Research grants and bursaries
With special thanks to: the Department of Experimental Psychology, University of Oxford; Wolfson College, University of Oxford; the British Neuropsychological Society (BNS); the British Psychological Society (BPS) - Cognitive Section; the Experimental Psychology Society (EPS); the Sir Richard Stapley Educational Trust; the Psychology Postgraduate Affairs Group (PsyPAG).
BA (Hons), MSc, MBPSs
Crossmodal Perception (Spence Lab)
In my research I investigate whether our actions (e.g. arm movements) can be influenced by social biases (i.e. the self-reference effect) known to enhance our attention, perception, decision-making, and memory. I also investigate these social biases in the context of multisensory integration. I use multisensory tasks (i.e. using audiovisual stimuli) to investigate effects across both the auditory and visual systems. My project aims to increase our understanding of social bias effects. It will also briefly explore the relevance of findings for applied settings (e.g. in stroke rehabilitation, sports performance, or sensory marketing/consumer psychology).
I combine behavioural experimental techniques from Cognitive Psychology (e.g. mental chronometry) with functional neuroimaging (e.g. EEG, which records brain activity) to understand the brain processes underlying the behavioural effects.
Before starting my DPhil research, I worked as a Research Assistant in the Cognitive Neuropsychology Centre (CNC), and as a Laboratory Demonstrator in Neuroanatomy and Perception, here at the Department of Experimental Psychology. I also have expertise in running transcranial direct-current stimulation (tDCS) studies, gained while working at the CNC.
I also have a background in Music and sound engineering, and alongside my academic research have engineered/consulted on sound for departmental academic research projects.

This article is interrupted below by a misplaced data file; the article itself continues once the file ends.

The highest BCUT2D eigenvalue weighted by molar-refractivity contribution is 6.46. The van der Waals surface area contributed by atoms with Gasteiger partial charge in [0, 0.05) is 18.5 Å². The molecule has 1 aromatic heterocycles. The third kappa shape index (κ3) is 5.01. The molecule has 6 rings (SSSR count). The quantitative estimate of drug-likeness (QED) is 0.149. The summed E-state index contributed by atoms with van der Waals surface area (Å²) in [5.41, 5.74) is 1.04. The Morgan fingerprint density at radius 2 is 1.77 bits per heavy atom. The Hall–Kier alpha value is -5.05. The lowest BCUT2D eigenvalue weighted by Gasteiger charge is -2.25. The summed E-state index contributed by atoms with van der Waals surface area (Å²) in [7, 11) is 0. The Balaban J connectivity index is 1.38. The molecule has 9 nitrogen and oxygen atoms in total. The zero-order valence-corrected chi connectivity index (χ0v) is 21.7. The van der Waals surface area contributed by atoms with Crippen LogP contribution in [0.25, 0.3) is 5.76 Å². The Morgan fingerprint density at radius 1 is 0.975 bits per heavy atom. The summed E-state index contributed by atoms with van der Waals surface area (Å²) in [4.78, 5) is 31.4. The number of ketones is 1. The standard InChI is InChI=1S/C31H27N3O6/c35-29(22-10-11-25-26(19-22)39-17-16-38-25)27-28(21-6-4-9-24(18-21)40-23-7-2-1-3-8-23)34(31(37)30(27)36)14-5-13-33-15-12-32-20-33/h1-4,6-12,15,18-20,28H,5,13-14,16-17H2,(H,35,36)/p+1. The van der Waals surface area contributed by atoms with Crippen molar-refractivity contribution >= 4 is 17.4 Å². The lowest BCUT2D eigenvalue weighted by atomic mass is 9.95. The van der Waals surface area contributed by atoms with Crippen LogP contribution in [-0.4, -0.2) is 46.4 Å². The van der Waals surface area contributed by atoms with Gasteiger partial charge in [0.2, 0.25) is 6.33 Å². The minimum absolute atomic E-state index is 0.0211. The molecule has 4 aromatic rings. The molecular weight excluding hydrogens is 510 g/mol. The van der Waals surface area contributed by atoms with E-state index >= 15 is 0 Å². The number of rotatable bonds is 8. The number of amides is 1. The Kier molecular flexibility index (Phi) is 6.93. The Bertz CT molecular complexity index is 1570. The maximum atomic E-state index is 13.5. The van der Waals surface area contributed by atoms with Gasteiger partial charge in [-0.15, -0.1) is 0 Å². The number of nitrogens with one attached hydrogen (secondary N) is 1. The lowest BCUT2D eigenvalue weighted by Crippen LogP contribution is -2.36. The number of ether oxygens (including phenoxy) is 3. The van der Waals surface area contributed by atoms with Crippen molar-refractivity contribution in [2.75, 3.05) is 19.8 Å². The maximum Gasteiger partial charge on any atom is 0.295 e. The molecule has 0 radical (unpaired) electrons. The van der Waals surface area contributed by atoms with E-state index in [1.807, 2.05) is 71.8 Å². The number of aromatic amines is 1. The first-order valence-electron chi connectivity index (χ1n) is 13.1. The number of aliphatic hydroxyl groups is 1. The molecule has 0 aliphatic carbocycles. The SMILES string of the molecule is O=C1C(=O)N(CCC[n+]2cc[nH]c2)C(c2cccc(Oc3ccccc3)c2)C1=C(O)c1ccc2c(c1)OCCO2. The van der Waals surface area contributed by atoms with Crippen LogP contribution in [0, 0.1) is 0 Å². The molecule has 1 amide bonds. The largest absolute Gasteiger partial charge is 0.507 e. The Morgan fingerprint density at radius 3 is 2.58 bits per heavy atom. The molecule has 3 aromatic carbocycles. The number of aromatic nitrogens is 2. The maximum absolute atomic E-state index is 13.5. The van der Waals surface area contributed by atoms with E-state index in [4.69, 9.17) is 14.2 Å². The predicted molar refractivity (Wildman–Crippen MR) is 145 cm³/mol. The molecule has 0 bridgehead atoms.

I am based at the Crossmodal Research Laboratory supervised by Professor Charles Spence and Dr Jie Sui
(I was previously based at the CNC, supervised by Professor Glyn Humphreys)
Graduate Research Assistant – Cognitive Neurology Centre (past)
Laboratory Demonstrator – Perception and Neuroanatomy (past)
Campus representative for the Association of Psychological Science (APS / APSSC)
Self-reference in action: Arm-movement responses are enhanced in perceptual matching.
Desebrock C. et al, (2018), Acta Psychol (Amst), 190, 258 - 266
Bouba or kiki with and without vision: Shape-audio regularities and mental images.
Graven T. and Desebrock C., (2018), Acta Psychol (Amst), 188, 200 - 212
The power of our names, faces, and the Self-Reference Effect: is there more than meets the eye?
DESEBROCK CEG., The Quarterly
Desebrock, C., Sui, J., & Spence, C. (2018). Self-reference in action: Arm-movement responses are enhanced in perceptual matching. Acta Psychologica, 190, 258-266.
Graven, T., & Desebrock, C. (2018). Bouba or kiki with and without vision: Shape-audio regularities and mental images. Acta Psychologica, 188, 200-212.
Desebrock, C., Sui, J., & Spence, C. (2016). The power of self-reference in action: Prioritized processing of self-relevant stimuli extends from perception to response execution. Perception, 45, 65-66.
Desebrock, C. (in press). The power of our names, faces, and the Self-Reference Effect: is there more than meets the eye? The Quarterly.